The Doubt: Why Leonard Might Not Be Worth the Max

As was true with Butler in the first installment of this series, there is little in the way of a reasonable argument against Leonard as a max player. 

But you can argue Leonard has rarely operated as the No. 1 scoring option on his own team due to the presence of Duncan, Parker and Ginobili.

His offensive contributions have never been a prerequisite to the Spurs' success. If he had a few bad games in a row, it would hardly be noticed. The Spurs machine is such that anyone can chip in on any given night. 

We don't know what Leonard would look like outside of that ecosystem, nor what he'd look like on a Spurs team that no longer has Duncan, Parker or Ginobili when they retire. Leonard focuses so much energy and effort into his defense in his career thus far precisely because his offense was viewed as an ancillary bonus.

If more of the offensive burden were shifted to his shoulders, would he maintain over a number of weeks, months and years? We simply don't know. 

But that's the thing, here. There's nothing we know that points to Leonard not being a max-level player. It's strictly projecting him maybe not being able to keep up the same level of play in a new environment. And even if he were to experience a drop-off in efficiency as a No. 1 offensive option, his defense is so over-the-top extraordinary that he'd be worth it.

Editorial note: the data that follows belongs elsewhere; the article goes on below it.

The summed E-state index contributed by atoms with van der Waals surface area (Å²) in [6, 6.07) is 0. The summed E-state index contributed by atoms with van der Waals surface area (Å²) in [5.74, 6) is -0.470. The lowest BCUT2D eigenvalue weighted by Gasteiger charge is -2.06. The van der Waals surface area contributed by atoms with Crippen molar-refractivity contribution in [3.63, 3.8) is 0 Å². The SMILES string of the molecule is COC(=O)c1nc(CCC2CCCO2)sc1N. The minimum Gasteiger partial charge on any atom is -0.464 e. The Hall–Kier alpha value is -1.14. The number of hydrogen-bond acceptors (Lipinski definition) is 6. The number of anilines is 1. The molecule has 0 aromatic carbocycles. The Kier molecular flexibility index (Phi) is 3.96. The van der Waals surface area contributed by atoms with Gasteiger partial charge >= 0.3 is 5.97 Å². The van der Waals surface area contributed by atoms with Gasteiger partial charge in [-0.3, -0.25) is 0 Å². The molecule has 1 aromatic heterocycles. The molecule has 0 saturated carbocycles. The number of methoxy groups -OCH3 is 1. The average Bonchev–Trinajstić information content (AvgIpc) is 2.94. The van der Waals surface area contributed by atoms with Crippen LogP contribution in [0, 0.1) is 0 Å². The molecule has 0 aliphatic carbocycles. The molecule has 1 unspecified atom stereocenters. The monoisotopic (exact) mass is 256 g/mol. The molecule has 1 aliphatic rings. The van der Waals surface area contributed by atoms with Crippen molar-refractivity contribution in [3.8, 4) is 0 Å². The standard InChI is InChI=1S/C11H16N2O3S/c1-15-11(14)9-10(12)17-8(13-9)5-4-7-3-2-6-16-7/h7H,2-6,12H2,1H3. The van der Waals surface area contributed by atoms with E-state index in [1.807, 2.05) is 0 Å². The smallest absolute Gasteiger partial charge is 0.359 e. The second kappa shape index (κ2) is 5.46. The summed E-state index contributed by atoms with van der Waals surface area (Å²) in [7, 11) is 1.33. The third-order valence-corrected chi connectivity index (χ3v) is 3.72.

The Market Reality

When Leonard becomes a restricted free agent on July 1, every single team with cap space will be interested. He's that good. He's a foundational defensive player, the best wing defender in the NBA and possibly just the best overall defender, period.

He's also shown himself to be an above-average offensive weapon throughout his career, and over the last two years, he has flashed the potential to be so much more than that. Sometimes it's just been for stretches of games, and at others, it's been for entire swaths of the season. 

He is one of the 10 best players in the NBA right now. If you don't believe that, you're either lying to yourself or you're desperately clinging to the antiquated notion that a top-10 player must be the anchor of his offense, as if defense isn't half the game.  

But regardless of who else is interested, Leonard's free agency seems destined to play out one way: The Spurs will offer him a five-year, $91-plus million maximum contract, and he'll accept it. 

Whether he does so before or after the Spurs find him a running mate in free agency seems like the only wild card. The bet here is that Leonard lets the Spurs go shopping (as Wojnarowski reported is the plan) and signs his max deal once that piece is locked in. 

All statistics courtesy of NBA.com and Basketball-Reference.com unless otherwise noted. Salary-cap info courtesy of ShamSports.